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The Jakarta Post
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Workers stay off work to prepare for nationwide strike

  • Rangga D. Fadillah and Fadli

    The Jakarta Post

Jakarta/Batam | Tue, October 29, 2013 | 09:52 am
Workers stay off work to prepare for nationwide strike

Eerily quiet: A factory in Pulogadung, East Jakarta, is closed while its protesting workers camped on the streets on Monday. Workers in Greater Jakarta and in other regions took to the streets to demand higher minimum wages and an overhaul of the labor laws. JP/Ricky Yudhistira

Tens of thousands of workers stayed away from their workplaces in a number of cities in a warm-up for a nationwide strike scheduled for Thursday.

In Jakarta and surrounding areas, thousands of workers staged peaceful strikes.

Workers rallied in industrial estates in Pulogadung, Cilincing, Bekasi, Cikarang, Tangerang and Bogor to announce the nationwide strike. Most employers had no objection to the action as only some of their workers participated.

Tatang, a worker at PT Exel Metal Industry in Cibitung, Bekasi, told The Jakarta Post that the labor union at his company had sent only 10 to 15 representatives to participate in a rally at the Hotel Indonesia traffic circle in Central Jakarta.

'€œThere has been no disruption in production activities. Employees are working as usual. Those rallying aren'€™t from the morning shift; they'€™ll go to work after the demonstration,'€ he revealed.

Not all factories in that area were that fortunate. There were no apparent activities at publicly listed packaging company PT Dynaplast, for example. The gate was shut and the production plant remained silent.

A security guard at the factory, who refused to be named, revealed that there was no production activities in the morning.

'€œIf the condition is safe, the factory may resume operations in the evening. But I don'€™t know for sure,'€ he said.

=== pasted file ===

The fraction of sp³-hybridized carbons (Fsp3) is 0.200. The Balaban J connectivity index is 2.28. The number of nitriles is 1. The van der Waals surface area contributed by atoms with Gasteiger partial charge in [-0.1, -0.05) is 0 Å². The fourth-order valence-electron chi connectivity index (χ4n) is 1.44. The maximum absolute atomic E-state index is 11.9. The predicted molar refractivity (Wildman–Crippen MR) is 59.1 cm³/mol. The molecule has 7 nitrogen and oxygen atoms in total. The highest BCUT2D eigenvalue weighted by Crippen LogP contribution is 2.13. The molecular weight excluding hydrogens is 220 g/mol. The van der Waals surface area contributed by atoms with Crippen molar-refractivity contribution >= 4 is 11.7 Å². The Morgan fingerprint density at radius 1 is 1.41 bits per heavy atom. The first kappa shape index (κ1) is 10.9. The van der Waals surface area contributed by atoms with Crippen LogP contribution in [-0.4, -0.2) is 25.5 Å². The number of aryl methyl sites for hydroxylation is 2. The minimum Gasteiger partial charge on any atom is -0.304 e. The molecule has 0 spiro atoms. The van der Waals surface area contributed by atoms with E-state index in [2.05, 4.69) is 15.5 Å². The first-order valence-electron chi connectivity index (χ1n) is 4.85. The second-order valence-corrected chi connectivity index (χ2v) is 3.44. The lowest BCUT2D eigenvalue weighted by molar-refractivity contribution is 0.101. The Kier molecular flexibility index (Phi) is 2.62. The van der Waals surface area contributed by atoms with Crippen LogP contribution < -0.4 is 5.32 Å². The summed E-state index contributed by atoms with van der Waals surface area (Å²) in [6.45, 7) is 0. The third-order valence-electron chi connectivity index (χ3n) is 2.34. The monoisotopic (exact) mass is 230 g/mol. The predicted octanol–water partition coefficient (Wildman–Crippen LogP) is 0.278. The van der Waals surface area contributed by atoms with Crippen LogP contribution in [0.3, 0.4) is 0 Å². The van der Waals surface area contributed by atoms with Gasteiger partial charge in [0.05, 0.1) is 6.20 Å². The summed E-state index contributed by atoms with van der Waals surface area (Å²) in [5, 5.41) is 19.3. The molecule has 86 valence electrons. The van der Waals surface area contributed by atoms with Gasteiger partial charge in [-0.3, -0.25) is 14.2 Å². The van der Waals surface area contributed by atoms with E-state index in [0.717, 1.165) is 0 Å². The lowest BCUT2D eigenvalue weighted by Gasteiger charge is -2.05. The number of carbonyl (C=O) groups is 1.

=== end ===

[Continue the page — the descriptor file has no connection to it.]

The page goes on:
Meanwhile, thousands of workers had rallied at the Jakarta Industrial Estate Pulogadung (JIEP) in Pulogadung, East Jakarta, since morning.

The industrial estate'€™s roads were filled with workers, while the factories along the main street looked empty with their gates closed. A number of security guards stood behind the fences and watched the workers pass by.

Asep, like other workers, demanded Rp 3.7 million (US$334.54) as a minimum wage.

'€œOur current wage [Rp 2.2 million] is not enough to buy makeup for our wives,'€ he said.

Responding to the demand, Deputy Jakarta Governor Basuki '€œAhok'€ Tjahaja Purnama said the city administration could not meet the workers'€™ demand for Rp 3.7 million in minimum wage.

According to Ahok, the city administration would focus on determining the basic cost of living (KHL), whereas the provincial minimum wage would be adjusted according to inflation and economic growth.

'€œThe result of the basic cost loving in 2014 will increase slightly to Rp 2.3 million from the previous KHL of Rp 2.2 million,'€ he said.

In Batam, Riau Islands, dozens of companies temporarily stopped production activities to allow workers to demonstrate.

'€œWe are off on Monday, but we don'€™t know about tomorrow. The thing is today we'€™re all off, both management and employees,'€ said Nurani, an operational staffer at cigarette maker PT Rock Indonesia, which is located in the Citra Buana III industrial zone.

The head of the Indonesian Metal Workers Union (SPMI) Batam, Suprapto, said that today'€™s demonstration was just a warm-up and on Wednesday, all workers in Batam would strike to attract the government'€™s attention.

'€œWe demand a 50 percent pay rise, the eradication of outsourcing and provision of health insurance by Jan. 1,'€ he revealed.

A member of the Jakarta Minimum Wage Council representing businesspeople, Sarman Simanjorang, said the planned strike would cause financial losses for manufacturers and may lead to worse.

'€œThe strike and demonstrations will hamper Indonesia'€™s investment climate. Potential investors may rethink their decisions to do businesses here due to the unconducive labor situation,'€ he told the Post. (nai)

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